Bruce Arlen Wasserman

Bruce Arlen Wasserman assembled his first poetry manuscript with a typewriter on the kitchen table when he was 17, farmed and worked as a blacksmith, drove a tractor-trailer in college, edited professional journals, wrote as a freelance journalist and is a dentist.

He has been nominated for a Pushcart Prize, was a semi-finalist for the Francine Ringold Awards for New Writers, a semi-finalist for the Proverse Prize, and won The Anna Davidson Rosenberg 2019 Poetry Award. His fiction manuscript, The Aroma of Light, was a finalist with LSU Press. His latest poetry manuscript, The Broken Night, will be published by Finishing Line Press in July 2022.

Dr. Wasserman received an MFA from Vermont College of Fine Arts and is a literary critic for New York Journal of Books. His writing has been published in the Proverse Poetry Prize Anthology, The Fredericksburg Literary and Art Review, The River Heron Review, Kindred Literary Magazine, the Broad River Review, Cathexis Northwest Press, High Shelf Literary Magazine, Wild Roof Journal, and the Washington Independent Review of Books.

Beyond writing, he creates visual art as a potter at Bruce Arlen Wasserman Studio, where he draws from the reservoir of poetry and his experience in working iron and wood, correlating a continued exploration of language, function, and esoteric form. At other times, he is a musician, operates a small ranch, and trains horses from time to time.

Books by Bruce Arlen Wasserman

Book Reviews by Bruce Arlen Wasserman

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There’s something magical about the number 13: there are 13 stripes on the American flag, 13 is a prime and therefore indivisible number, in the Jewish calendar a leap year has 13 months and Steven

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“Through his poems, Wasson has unearthed the buried bones of generations and brought their lives into the daylight.

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“The poems in Waterbaby are present. They tell the truth and will inspire readers to lust for more.”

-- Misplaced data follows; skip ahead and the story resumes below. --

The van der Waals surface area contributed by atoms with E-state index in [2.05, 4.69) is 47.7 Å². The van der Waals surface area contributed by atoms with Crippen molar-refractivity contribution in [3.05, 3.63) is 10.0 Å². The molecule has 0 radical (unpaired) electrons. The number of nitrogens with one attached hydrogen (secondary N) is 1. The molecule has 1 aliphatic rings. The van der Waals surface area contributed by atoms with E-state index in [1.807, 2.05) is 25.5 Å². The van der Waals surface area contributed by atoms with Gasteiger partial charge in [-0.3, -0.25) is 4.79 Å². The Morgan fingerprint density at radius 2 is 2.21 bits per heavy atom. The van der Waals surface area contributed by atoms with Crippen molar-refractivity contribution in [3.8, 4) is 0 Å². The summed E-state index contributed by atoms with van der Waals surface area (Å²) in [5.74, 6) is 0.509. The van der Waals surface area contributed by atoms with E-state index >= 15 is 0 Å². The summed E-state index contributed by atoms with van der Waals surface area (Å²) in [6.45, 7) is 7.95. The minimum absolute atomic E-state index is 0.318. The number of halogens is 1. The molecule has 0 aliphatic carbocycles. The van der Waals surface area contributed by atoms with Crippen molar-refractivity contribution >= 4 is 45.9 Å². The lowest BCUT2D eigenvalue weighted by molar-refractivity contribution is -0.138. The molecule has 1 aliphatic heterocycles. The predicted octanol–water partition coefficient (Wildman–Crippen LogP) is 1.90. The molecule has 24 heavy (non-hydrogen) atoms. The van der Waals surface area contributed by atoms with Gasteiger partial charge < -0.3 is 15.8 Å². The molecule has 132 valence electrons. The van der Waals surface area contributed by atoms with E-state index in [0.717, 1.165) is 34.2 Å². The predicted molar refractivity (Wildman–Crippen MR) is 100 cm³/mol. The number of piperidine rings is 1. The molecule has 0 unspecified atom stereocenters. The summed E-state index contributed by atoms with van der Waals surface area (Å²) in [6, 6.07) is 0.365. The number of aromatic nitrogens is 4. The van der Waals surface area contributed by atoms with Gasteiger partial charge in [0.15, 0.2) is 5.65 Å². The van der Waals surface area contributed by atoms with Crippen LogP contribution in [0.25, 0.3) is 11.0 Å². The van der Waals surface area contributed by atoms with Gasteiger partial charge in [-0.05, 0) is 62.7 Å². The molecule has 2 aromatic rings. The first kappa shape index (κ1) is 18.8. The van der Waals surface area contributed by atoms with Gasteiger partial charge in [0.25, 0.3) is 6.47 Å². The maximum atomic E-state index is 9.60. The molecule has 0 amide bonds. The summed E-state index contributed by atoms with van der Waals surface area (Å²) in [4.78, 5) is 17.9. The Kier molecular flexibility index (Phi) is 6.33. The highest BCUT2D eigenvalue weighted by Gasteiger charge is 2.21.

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“The substance behind Shrapnel Maps is substantial and groundbreaking, and poet Philip Metres has created a compelling work within its covers that will bring a new view to everyone

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Readers of poetry and listeners of classical music share something in common: each must engage in a push-pull to extract maximum benefit.

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“perhaps Dawson is a gardener, gently lifting away weeds and leaving the reader ready for the seeds she will sow.”

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“one of the most astounding poets of our age. . . . This kind of illumination . . . is what the work of poetry is truly about.”

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In his collection of poems, In Memory of an Angel, poet David Shapiro is something like a tour guide.

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“any level of engagement with the poems of The Lice will open a pathway into vistas we all ought to see.”

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For readers who consider poetry the language of allusion, something to immerse in as transport to an image-soaked world, there is much to be learned from the lyrically practical narrative found wit

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“Shapero is a master of her craft and the poems within Hard Child are a worthy read.”

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“a thing of beauty, and reading it is an experience not to be missed.”

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“Morín’s new book is one that begs to be read. It is more than engaging, more than new and different.”

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If anyone would question why musician Bob Dylan was awarded the Nobel Prize for Literature in 2016, the answer is easily found by cracking the covers of The Lyrics: 1961–2012.

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There is a certain sense of streaming consciousness carrying the pages of Anna Moschovakis’ new collection of poetry They and We Will Get into Trouble for This.

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In his debut collection of poems, acclaimed prose writer Colin Channer has set out to build multiple levels in the construct of a story—life as seen through layers of gauze, probing the complex fam

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“I did not want to put this book down. Neither will you.”